Luke 13:22-35 The Narrow Way Of Faith.
Luke reminds us that the context of what follows is Jesus “journeying toward Jerusalem” (v. 22). “The Jews generally agreed that all Israel (except for a few especially sinful people) would be in the number of the saved” (NGSB, p. 1632). In this context Jesus delivers a contrary message. As the Master of the house that many presumed to be entering, He made clear that being in its precincts was not enough, only those who had faith evidenced by a changed life would ultimately find His house a home (vv. 23-27 Cf. 6:46; Mt. 7:23). No one would be able to simply claim physical lineage to Abraham. The Patriarchs and the prophets were in the kingdom of God by faith (v. 28). Likewise, those who are of faith will come from all over the world to sit with these men of faith (v. 29).
It is in this context of the development of salvation history and the expansion of the gospel to the nations that Jesus says, “there are last who will be first, and there are first who will be last” (v. 30). There is to be a dynamic here which Paul picked up on when he wrote that it was his hope and prayer that the ingathering of the Gentiles would cause jealousy among his countrymen (Cf. Romans 9-11). Faith is a narrow way for it allows for no admittance of any works or efforts of humans at all (v. 24 Cf. Mt. 7:13-14). It is all of God’s grace. No amount of knocking will get one in (v. 25). In Matthew’s account there was a time for knocking, asking, and seeking for God and His help, but it would pass (7:7-12). There is no other way into salvation but by faith (Cf. Eph. 2:8-9).
Jesus’ hearers indeed still had Him with them (v. 26), but as He headed toward Jerusalem He knew He would not be with them much longer (Cf. Jn. 7:34; 8:21). By some Pharisees warning Him of Pilate’s desire to kill Him (v. 31), at least some of them knew this as well. His message to His children was the same as to the Jews, albeit with a different purpose. “Little children, I shall be with you a little while longer. You will seek Me; and as I said to the Jews, ‘Where I am going, you cannot come,’ so now I say to you” (Jn. 13:33). We do not know the status of these Pharisees, but by Jesus’ response these may have been among the few Pharisees who believed (v. 32). We have no question from them of the perfection of the third day (v. 33). Did they know what He meant?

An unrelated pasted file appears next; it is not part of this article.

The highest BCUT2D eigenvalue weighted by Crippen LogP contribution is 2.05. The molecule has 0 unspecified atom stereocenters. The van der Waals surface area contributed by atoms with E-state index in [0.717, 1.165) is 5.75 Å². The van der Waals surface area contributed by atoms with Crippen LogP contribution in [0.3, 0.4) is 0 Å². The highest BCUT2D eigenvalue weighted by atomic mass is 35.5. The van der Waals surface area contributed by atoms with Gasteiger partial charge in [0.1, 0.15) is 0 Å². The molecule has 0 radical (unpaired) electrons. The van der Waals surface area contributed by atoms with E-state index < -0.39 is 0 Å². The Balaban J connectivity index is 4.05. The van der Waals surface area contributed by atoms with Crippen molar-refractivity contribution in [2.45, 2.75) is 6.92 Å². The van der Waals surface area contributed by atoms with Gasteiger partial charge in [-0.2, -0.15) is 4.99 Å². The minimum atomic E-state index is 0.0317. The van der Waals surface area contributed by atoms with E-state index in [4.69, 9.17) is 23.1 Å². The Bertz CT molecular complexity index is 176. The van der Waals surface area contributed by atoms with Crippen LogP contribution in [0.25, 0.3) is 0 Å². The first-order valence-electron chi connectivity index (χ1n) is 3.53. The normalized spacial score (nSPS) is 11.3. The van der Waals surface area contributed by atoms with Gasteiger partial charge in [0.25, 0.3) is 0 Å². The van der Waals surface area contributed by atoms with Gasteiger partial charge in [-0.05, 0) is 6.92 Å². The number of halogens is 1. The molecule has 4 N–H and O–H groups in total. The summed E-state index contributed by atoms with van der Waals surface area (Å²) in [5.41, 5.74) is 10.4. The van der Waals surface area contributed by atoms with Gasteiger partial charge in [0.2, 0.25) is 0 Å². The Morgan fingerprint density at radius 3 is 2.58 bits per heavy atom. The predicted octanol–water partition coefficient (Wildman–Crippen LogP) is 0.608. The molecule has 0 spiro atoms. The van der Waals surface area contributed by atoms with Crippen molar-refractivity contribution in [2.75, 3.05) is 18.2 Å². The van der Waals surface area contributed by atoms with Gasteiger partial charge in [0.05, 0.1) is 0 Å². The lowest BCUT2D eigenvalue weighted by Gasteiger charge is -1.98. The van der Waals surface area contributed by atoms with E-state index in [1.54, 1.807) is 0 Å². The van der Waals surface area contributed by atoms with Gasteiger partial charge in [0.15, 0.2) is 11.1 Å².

Jesus would be perfected when the Father would accept His sacrifice and raise Him on the third day-in Jerusalem (vv. 32-33 Cf. 24:46). He was the Prophet who would die as a Priest offering the sacrifice of Himself, to then be exalted to reign as King at the right hand of the Father. However, in the mean time, Jesus would weep over Jerusalem, because instead of receiving the narrow way of faith delivered by the prophets, they killed the prophets who were sent to her (v. 34). Those who have faith declare, “Blessed is He who comes in the name of the LORD” (v. 35b Cf. 19:38; Ps. 118:26)! Then the Master of the house would say to the others, “Your house is left to you desolate” (v. 35a Cf. Lev. 26:31-32). The temple would find fulfillment in Him (Cf. Dan. 9:26-27).